By Justin Zarian
Rating: 3 out of 4 stars
I recently heard a review calling Aardman Studios, the masterminds behind “Wallace & Gromit,” “Chicken Run” and the overlooked gem “Arthur Christmas,” the British Pixar. I pretty much agree. Even with their weakest entries, the level of creativity, wit and stellar production design never fails to impress. The trend continues here with their newest entry “The Pirates: Band of Misfits.” Despite some uneven elements, the high quality of clever humor, claymation design and entertainment more than makes up for them.
The film follows a pirate captain simply named Pirate Captain (No one said pirates were creative), a charming but incompetent swashbuckler whose greatest achievement is a runner-up ribbon for telling stories about squids. As the Pirate of the Year competition rounds the corner, he enlists his ragtag crew for one more attempt to find the most boast worthy quest in the world. It is a simple story supported by an ensemble of terrific characters and a constantly evolving plot that moves from one wacky scenario after another. Even when we see familiar story elements from other films, the established tone here manages to keep them fresh and entertaining.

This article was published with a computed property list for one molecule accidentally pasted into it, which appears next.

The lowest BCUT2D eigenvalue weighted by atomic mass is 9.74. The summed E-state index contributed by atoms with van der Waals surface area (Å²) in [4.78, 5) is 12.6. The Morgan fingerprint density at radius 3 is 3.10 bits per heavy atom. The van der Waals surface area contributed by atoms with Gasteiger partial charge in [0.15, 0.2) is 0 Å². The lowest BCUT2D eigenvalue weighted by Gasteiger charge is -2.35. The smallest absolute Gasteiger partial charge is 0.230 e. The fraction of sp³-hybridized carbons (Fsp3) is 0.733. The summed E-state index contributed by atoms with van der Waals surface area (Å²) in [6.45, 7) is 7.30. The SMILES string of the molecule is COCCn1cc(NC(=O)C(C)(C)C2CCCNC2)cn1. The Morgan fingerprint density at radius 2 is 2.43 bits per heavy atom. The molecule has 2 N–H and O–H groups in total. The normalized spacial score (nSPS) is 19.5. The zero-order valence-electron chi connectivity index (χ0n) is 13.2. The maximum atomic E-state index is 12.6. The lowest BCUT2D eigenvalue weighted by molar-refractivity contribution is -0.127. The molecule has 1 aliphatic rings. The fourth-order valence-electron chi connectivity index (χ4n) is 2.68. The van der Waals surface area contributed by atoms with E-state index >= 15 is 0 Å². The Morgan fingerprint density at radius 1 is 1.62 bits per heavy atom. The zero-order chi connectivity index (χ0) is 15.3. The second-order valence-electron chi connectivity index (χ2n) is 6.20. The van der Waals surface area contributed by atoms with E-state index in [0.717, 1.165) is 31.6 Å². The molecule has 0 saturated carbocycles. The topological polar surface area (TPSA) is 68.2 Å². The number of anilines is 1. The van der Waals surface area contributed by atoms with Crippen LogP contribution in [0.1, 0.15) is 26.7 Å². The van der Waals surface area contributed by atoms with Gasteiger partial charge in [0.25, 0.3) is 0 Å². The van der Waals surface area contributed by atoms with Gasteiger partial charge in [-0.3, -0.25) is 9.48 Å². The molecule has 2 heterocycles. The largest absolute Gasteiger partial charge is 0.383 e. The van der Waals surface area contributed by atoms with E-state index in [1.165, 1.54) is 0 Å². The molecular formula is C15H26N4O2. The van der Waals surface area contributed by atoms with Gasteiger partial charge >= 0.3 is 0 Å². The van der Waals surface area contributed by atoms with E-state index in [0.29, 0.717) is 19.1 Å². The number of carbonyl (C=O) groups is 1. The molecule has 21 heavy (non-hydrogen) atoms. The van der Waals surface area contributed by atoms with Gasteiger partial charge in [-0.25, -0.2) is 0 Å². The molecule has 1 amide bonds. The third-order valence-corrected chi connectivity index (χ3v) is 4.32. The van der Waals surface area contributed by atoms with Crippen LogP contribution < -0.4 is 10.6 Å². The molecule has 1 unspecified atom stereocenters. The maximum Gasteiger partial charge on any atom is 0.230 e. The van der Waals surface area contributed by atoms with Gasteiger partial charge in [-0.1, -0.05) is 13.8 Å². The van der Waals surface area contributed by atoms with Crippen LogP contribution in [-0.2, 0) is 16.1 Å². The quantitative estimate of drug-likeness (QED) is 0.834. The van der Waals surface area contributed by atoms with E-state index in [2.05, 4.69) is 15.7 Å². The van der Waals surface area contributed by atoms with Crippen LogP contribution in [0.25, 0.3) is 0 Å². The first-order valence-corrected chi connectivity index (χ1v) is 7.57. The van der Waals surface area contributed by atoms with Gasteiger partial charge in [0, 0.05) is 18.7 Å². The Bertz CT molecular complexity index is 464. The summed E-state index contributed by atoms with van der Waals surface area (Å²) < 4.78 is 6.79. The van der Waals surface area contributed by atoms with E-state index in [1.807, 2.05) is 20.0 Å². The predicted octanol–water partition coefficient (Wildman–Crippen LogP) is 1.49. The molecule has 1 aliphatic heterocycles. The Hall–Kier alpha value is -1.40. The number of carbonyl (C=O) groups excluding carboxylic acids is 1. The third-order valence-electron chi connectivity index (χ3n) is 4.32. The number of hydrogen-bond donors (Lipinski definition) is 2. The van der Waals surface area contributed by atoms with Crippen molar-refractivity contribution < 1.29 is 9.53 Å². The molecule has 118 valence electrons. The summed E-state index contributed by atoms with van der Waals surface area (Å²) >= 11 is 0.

One of the film’s greatest strengths is the sheer amount of energy felt throughout. Director Peter Lord and crew have put so much attention to detail in this film that it can hardly be contained. The sets and character models are expressive and beautifully designed, with each character adding to the film’s distinct personality. The humor flies almost non-stop, amplified by numerous foreground and background gags peppered in for good measure. The voice acting across the board is top-notch, including a terrific and unrecognizable Hugh Grant as the plucky captain. Everyone involved is invested in making the film work and that dedication and energy makes for an entertaining rid through various set pieces.
Having said all of this, a few elements do not work as well. One of them is the later addition of Charles Darwin as a main cast member. Though David Tennant does a great job voicing him, it never felt very natural for Darwin to be involved after a certain point. Also, while the wild variety in humor often works, there are smatterings of out of left field jokes that are just too weird to be funny (How many people will laugh at references to The Elephant Man?). The third act also treads familiar territory with the typical “daring rescue” scenario, but our investment in the wacky story and characters help it from feeling tired. None of these hurt the film too much; they were just enough to be noticeable.
Perhaps it is not Aardman’s best work, but the sheer amount of quality is hard to ignore. Kids can enjoy the light-hearted and breezy story and adults will appreciate the surprising level of wit and quality. It is proof that Aardman is still on course with its quest to make quality animated films.